Thu Oct 21, 2010
Source: Fast Company
The dust has settled on the Deepwater Horizon oil disaster, the U.S. government has lifted its moratorium on Gulf drilling, and now Chevron has announced that it plans to file an application for deepwater drilling permits in the area. This oil giant doesn't have the abysmal safety record of BP -- but that doesn't mean environmentalists can let their guard down.
The company has been known to cut corners in the past. Between 1964 and 1990, Chevron dumped 18.5 billion gallons of toxic waste sludge into streams and rivers in Ecuador's Amazon rainforest, where the company was drilling for oil. The dumping was purportedly done to save Chevron cash, and now the company is being sued for environmental damages.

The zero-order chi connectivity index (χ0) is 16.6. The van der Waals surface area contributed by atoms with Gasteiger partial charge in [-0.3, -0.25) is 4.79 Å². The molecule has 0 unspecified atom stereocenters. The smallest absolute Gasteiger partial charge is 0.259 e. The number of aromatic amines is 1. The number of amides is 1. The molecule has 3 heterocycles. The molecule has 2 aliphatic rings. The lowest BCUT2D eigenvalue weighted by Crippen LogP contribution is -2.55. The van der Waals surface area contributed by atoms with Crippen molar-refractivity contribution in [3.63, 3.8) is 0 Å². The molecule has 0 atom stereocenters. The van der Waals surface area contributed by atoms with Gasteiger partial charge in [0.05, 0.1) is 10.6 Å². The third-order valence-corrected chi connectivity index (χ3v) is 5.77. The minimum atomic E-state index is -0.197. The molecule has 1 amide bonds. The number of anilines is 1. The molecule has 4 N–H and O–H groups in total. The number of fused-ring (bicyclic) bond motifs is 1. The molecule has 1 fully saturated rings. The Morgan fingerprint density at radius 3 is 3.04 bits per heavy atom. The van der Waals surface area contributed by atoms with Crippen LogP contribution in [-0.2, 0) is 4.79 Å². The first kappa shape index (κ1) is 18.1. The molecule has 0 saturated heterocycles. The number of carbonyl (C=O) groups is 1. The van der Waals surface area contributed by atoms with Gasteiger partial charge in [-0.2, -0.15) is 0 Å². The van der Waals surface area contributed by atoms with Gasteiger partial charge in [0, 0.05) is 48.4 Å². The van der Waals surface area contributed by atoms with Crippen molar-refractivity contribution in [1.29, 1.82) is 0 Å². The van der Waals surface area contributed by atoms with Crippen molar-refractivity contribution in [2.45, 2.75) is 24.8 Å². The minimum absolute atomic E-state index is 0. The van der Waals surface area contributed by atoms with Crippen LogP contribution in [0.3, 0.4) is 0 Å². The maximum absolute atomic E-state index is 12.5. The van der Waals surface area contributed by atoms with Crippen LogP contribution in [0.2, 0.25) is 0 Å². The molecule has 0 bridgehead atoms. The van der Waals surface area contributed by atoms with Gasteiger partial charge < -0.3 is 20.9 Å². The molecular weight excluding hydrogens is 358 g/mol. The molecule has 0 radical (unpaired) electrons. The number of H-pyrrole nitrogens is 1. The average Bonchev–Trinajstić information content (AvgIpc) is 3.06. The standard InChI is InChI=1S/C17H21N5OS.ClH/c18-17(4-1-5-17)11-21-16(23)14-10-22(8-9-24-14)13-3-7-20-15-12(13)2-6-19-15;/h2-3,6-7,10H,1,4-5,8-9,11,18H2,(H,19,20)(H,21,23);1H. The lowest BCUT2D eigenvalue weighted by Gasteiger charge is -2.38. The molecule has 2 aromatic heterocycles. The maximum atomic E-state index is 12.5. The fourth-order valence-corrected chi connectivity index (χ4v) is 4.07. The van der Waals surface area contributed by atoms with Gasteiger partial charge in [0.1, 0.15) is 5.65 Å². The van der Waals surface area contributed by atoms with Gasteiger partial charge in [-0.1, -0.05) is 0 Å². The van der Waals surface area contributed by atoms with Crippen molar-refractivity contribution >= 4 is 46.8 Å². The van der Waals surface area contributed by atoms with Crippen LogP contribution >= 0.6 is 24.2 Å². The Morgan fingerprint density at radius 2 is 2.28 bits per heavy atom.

There are more recent transgressions, too. Just this past June, a leaky Chevron pipeline spilled 33,000 gallons of oil into a Salt Lake City creek. The company was also recently involved in a spill in Angola, but it won't reveal the oil spill's size. A 2002 oil spill in Angola prompted the country to fine Chevron $2 million in environmental damages. That spill was caused by badly maintained pipes.